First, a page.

Woman Charged In Connection With Theft of Lady Gaga's Dogs Is Suing Star For Reward Money
A woman charged in connection with the violent dognapping of Lady Gaga’s French bulldogs is now suing the singer for the reward money she claims she is owed.
Jennifer McBride, 52, filed a complaint on Friday in Los Angeles Superior Court arguing that the star owes her the half a million dollars she promised for the safe return of her dogs, Law&Crime reports. More than that, she is asking for an additional $1 million for pain and suffering, mental anguish, and loss of enjoyment of life.
“The unilateral offer to pay the ward of $500,000.00 ‘no questions asked’ was communicated to the public through numerous news outlets,” the complaint states.
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It argues that on Feb. 26, 2021, McBride “accepted Defendants’ unilateral offer by contacting Defendants, and delivering LADY GAGA’s [French] bulldogs to Defendants” at a Los Angeles police station.
McBride was one of five people charged in connection with the dognapping of two of the pop star’s three French bulldogs, Koji and Gustav. In her lawsuit, she claims she also returned the dogs safely in exchange for the reward money. She had claimed at the time that she found them tied to a pole. McBride and Harold White, who were in a relationship, were then arrested for being accessories to the crime. McBride later entered a plea deal to have the accessory charge dropped; she was sentenced to two years probation as a result.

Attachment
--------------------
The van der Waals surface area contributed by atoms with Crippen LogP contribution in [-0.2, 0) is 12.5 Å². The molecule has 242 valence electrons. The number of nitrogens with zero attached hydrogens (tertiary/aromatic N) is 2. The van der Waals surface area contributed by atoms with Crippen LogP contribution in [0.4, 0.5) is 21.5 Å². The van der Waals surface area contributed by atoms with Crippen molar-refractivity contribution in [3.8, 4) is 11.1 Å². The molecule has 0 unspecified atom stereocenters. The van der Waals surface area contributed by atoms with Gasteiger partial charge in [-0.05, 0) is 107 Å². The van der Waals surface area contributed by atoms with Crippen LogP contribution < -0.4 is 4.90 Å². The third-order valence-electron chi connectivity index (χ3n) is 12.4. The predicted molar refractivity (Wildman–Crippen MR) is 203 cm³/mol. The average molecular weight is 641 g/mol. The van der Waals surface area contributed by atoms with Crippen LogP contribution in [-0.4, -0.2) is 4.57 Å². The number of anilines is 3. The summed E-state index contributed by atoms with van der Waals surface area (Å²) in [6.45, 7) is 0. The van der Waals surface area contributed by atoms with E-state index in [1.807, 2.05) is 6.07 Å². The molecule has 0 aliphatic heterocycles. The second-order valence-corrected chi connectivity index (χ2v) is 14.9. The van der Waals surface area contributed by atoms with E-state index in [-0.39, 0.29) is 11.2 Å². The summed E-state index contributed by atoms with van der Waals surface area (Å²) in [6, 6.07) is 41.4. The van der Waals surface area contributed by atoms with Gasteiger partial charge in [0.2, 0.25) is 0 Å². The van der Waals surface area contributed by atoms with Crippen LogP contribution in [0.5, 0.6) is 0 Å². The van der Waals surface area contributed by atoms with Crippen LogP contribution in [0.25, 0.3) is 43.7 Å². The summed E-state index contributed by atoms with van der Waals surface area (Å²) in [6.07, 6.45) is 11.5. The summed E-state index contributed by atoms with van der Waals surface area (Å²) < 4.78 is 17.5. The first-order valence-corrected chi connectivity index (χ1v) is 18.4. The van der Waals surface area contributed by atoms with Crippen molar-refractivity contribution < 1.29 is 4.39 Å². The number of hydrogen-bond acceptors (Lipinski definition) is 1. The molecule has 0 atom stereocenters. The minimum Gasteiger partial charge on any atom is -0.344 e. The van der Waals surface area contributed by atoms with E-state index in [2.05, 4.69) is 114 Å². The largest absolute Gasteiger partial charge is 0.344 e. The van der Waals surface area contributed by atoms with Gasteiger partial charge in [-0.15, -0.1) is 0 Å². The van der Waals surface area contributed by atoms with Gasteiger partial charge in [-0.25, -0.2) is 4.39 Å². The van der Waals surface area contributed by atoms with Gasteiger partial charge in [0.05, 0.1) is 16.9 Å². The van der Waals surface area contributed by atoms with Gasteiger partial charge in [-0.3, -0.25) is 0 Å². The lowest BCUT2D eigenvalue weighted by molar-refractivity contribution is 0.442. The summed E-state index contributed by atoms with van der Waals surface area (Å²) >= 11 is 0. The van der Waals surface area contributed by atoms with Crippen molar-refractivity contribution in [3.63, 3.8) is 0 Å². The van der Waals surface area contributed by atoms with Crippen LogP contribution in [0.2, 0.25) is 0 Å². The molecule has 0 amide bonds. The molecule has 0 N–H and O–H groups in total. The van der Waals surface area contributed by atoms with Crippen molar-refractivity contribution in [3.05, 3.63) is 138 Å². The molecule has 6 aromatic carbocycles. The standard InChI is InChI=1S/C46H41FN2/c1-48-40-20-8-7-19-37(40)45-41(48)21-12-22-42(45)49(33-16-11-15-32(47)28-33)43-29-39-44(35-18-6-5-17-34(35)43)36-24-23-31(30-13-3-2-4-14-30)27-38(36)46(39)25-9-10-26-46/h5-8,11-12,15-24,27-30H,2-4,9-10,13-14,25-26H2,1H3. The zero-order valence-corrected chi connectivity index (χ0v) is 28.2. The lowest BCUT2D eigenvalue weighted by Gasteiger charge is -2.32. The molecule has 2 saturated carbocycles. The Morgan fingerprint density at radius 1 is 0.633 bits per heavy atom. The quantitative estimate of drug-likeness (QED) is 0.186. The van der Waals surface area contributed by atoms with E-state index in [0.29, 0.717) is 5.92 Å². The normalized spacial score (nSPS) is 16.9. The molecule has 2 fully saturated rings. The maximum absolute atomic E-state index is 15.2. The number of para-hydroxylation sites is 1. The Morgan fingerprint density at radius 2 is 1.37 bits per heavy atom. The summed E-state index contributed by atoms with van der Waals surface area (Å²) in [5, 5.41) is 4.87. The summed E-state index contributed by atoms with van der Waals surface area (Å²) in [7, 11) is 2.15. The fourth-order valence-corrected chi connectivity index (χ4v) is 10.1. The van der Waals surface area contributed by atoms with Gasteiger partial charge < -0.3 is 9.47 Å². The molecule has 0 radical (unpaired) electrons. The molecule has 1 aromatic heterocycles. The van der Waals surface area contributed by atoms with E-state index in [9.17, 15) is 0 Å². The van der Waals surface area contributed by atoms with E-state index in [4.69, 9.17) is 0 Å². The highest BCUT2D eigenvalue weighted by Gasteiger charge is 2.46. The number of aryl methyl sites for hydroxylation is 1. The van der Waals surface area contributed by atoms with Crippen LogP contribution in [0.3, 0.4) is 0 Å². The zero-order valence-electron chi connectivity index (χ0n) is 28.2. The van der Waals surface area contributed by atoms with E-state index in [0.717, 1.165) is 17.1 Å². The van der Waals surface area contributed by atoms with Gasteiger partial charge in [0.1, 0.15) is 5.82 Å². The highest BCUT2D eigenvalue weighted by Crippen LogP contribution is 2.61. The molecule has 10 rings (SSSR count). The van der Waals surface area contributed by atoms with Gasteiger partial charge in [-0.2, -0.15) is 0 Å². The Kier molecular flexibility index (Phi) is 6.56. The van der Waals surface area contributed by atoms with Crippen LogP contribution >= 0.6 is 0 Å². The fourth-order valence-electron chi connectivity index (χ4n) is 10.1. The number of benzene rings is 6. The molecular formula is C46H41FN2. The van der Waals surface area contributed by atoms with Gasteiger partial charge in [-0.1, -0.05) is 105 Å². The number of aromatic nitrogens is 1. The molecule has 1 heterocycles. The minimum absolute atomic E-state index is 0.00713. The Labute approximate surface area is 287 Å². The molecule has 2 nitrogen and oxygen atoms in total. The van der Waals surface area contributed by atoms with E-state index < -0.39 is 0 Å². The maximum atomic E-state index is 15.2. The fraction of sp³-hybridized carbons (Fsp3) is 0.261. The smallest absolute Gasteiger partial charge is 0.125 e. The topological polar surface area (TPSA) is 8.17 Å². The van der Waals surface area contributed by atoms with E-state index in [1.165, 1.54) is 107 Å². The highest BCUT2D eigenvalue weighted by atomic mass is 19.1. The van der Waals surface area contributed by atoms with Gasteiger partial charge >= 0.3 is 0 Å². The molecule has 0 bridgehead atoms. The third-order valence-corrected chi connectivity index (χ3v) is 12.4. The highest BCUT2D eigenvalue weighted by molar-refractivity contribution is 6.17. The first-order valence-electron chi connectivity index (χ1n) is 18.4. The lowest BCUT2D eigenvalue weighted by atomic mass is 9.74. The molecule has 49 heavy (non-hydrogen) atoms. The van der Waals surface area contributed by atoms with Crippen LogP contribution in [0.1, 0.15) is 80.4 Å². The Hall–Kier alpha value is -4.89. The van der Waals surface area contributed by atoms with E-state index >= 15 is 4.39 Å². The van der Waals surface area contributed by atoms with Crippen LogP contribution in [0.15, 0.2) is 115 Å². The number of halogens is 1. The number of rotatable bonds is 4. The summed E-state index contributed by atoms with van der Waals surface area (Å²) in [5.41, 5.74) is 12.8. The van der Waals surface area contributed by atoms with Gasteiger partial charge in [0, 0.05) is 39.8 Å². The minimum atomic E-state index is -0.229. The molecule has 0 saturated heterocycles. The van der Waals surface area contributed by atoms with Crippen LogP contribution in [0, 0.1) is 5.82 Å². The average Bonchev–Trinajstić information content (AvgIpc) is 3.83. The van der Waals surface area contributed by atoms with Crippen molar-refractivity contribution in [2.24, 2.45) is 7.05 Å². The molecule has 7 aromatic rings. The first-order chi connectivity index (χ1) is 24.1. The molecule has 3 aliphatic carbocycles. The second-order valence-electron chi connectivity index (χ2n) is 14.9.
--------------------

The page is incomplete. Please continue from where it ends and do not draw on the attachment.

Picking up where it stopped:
Meanwhile, three others were hit with more heinous allegations, including the son of McBride’s boyfriend. James Howard Jackson, Jaylin White [Harold White’s son], and Lafayette Whaley were all arrested and charged with attempted murder and robbery. Jackson was sentenced to 21 years last year for shooting the star’s dog walker Ryan Fischer in the chest during the violent dognapping. Fischer sustained critical injuries as a result of the shooting that eventually led to a lung collapse, National Pubic Radio reported. After his release from the hospital, he stated in a series of Instagram posts that he was traumatized by the incident.
McBride, the complaint says, has “fully performed her obligation under the unilateral contract” and is entitled to the $500,000 reward. As Law&Crime points out, rewards are typically considered “unilateral contracts,” in which the reward offer is accepted through an act; in this case, the act would be returning the dogs. McBride claims that Lady Gaga committed fraud by not upholding her “no questions asked” promise regarding the reward offer.
“Defendants[‘] representation that they would pay the reward money of $500,000 ‘no questions asked’ was also false,” the lawsuit states. “The truth was that Defendants never intended to pay the reward money to Plaintiff.”
Lady Gaga has yet to comment on the lawsuit.